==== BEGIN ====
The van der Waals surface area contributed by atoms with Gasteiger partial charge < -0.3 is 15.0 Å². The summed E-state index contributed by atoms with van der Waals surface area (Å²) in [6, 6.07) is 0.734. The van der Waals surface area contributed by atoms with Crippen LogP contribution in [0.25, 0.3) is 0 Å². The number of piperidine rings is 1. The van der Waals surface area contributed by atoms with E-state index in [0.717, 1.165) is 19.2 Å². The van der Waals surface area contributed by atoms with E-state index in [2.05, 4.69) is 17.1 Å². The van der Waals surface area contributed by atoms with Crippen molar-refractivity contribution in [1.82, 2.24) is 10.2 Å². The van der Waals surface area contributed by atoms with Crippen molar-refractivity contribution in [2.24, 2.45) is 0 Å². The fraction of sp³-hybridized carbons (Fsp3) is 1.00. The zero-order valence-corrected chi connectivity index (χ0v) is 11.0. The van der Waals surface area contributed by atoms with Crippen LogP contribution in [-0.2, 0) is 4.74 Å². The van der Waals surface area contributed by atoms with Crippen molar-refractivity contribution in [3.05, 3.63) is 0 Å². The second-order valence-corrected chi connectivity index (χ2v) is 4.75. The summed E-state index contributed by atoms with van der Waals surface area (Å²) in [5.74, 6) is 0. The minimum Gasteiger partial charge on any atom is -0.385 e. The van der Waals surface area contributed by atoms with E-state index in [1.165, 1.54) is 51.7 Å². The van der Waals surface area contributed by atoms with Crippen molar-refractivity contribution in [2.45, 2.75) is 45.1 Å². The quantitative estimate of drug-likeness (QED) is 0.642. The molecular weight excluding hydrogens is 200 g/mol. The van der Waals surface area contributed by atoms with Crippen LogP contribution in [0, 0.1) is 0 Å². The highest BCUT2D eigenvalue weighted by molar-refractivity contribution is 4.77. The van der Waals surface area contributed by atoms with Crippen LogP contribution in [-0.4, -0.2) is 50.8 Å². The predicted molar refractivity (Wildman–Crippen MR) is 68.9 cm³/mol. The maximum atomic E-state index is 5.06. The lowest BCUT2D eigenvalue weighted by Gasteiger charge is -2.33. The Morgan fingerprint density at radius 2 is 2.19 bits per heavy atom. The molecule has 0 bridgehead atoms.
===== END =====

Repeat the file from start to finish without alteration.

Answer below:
The van der Waals surface area contributed by atoms with Gasteiger partial charge < -0.3 is 15.0 Å². The summed E-state index contributed by atoms with van der Waals surface area (Å²) in [6, 6.07) is 0.734. The van der Waals surface area contributed by atoms with Crippen LogP contribution in [0.25, 0.3) is 0 Å². The number of piperidine rings is 1. The van der Waals surface area contributed by atoms with E-state index in [0.717, 1.165) is 19.2 Å². The van der Waals surface area contributed by atoms with E-state index in [2.05, 4.69) is 17.1 Å². The van der Waals surface area contributed by atoms with Crippen molar-refractivity contribution in [1.82, 2.24) is 10.2 Å². The van der Waals surface area contributed by atoms with Crippen molar-refractivity contribution in [2.24, 2.45) is 0 Å². The fraction of sp³-hybridized carbons (Fsp3) is 1.00. The zero-order valence-corrected chi connectivity index (χ0v) is 11.0. The van der Waals surface area contributed by atoms with Crippen LogP contribution in [-0.2, 0) is 4.74 Å². The van der Waals surface area contributed by atoms with Crippen molar-refractivity contribution in [3.05, 3.63) is 0 Å². The second-order valence-corrected chi connectivity index (χ2v) is 4.75. The summed E-state index contributed by atoms with van der Waals surface area (Å²) in [5.74, 6) is 0. The minimum Gasteiger partial charge on any atom is -0.385 e. The van der Waals surface area contributed by atoms with E-state index in [1.165, 1.54) is 51.7 Å². The van der Waals surface area contributed by atoms with Crippen molar-refractivity contribution in [2.45, 2.75) is 45.1 Å². The quantitative estimate of drug-likeness (QED) is 0.642. The molecular weight excluding hydrogens is 200 g/mol. The van der Waals surface area contributed by atoms with Crippen LogP contribution in [0, 0.1) is 0 Å². The highest BCUT2D eigenvalue weighted by molar-refractivity contribution is 4.77. The van der Waals surface area contributed by atoms with Crippen LogP contribution in [-0.4, -0.2) is 50.8 Å². The predicted molar refractivity (Wildman–Crippen MR) is 68.9 cm³/mol. The maximum atomic E-state index is 5.06. The lowest BCUT2D eigenvalue weighted by Gasteiger charge is -2.33. The Morgan fingerprint density at radius 2 is 2.19 bits per heavy atom. The molecule has 0 bridgehead atoms.